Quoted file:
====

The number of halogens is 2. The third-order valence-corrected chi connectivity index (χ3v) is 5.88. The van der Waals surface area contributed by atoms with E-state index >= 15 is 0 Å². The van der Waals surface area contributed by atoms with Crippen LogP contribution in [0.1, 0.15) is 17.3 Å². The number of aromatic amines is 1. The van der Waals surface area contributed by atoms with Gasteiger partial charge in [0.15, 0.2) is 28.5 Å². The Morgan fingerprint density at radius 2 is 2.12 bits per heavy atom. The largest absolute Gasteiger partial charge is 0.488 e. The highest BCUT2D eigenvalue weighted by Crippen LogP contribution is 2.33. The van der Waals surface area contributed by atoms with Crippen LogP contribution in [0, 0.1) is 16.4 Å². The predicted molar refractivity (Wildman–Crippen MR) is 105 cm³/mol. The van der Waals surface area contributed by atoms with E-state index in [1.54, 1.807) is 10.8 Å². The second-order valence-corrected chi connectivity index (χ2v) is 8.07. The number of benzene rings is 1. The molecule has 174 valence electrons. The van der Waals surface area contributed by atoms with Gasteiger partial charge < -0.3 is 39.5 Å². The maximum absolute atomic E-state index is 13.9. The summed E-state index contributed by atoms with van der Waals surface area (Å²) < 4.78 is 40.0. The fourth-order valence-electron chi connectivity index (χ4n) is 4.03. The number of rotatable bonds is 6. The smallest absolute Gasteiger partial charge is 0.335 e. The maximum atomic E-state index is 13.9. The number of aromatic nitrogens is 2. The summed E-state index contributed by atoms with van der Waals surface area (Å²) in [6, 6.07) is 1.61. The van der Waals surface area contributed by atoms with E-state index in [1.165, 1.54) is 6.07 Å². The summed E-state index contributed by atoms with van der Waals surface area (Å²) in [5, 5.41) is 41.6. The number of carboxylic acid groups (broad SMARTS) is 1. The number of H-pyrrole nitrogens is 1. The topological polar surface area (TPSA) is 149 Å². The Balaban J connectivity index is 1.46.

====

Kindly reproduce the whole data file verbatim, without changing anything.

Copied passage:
The number of halogens is 2. The third-order valence-corrected chi connectivity index (χ3v) is 5.88. The van der Waals surface area contributed by atoms with E-state index >= 15 is 0 Å². The van der Waals surface area contributed by atoms with Crippen LogP contribution in [0.1, 0.15) is 17.3 Å². The number of aromatic amines is 1. The van der Waals surface area contributed by atoms with Gasteiger partial charge in [0.15, 0.2) is 28.5 Å². The Morgan fingerprint density at radius 2 is 2.12 bits per heavy atom. The largest absolute Gasteiger partial charge is 0.488 e. The highest BCUT2D eigenvalue weighted by Crippen LogP contribution is 2.33. The van der Waals surface area contributed by atoms with Crippen LogP contribution in [0, 0.1) is 16.4 Å². The predicted molar refractivity (Wildman–Crippen MR) is 105 cm³/mol. The van der Waals surface area contributed by atoms with E-state index in [1.54, 1.807) is 10.8 Å². The second-order valence-corrected chi connectivity index (χ2v) is 8.07. The number of benzene rings is 1. The molecule has 174 valence electrons. The van der Waals surface area contributed by atoms with Gasteiger partial charge < -0.3 is 39.5 Å². The maximum absolute atomic E-state index is 13.9. The summed E-state index contributed by atoms with van der Waals surface area (Å²) < 4.78 is 40.0. The fourth-order valence-electron chi connectivity index (χ4n) is 4.03. The number of rotatable bonds is 6. The smallest absolute Gasteiger partial charge is 0.335 e. The maximum atomic E-state index is 13.9. The number of aromatic nitrogens is 2. The summed E-state index contributed by atoms with van der Waals surface area (Å²) in [6, 6.07) is 1.61. The van der Waals surface area contributed by atoms with E-state index in [1.165, 1.54) is 6.07 Å². The summed E-state index contributed by atoms with van der Waals surface area (Å²) in [5, 5.41) is 41.6. The number of carboxylic acid groups (broad SMARTS) is 1. The number of H-pyrrole nitrogens is 1. The topological polar surface area (TPSA) is 149 Å². The Balaban J connectivity index is 1.46.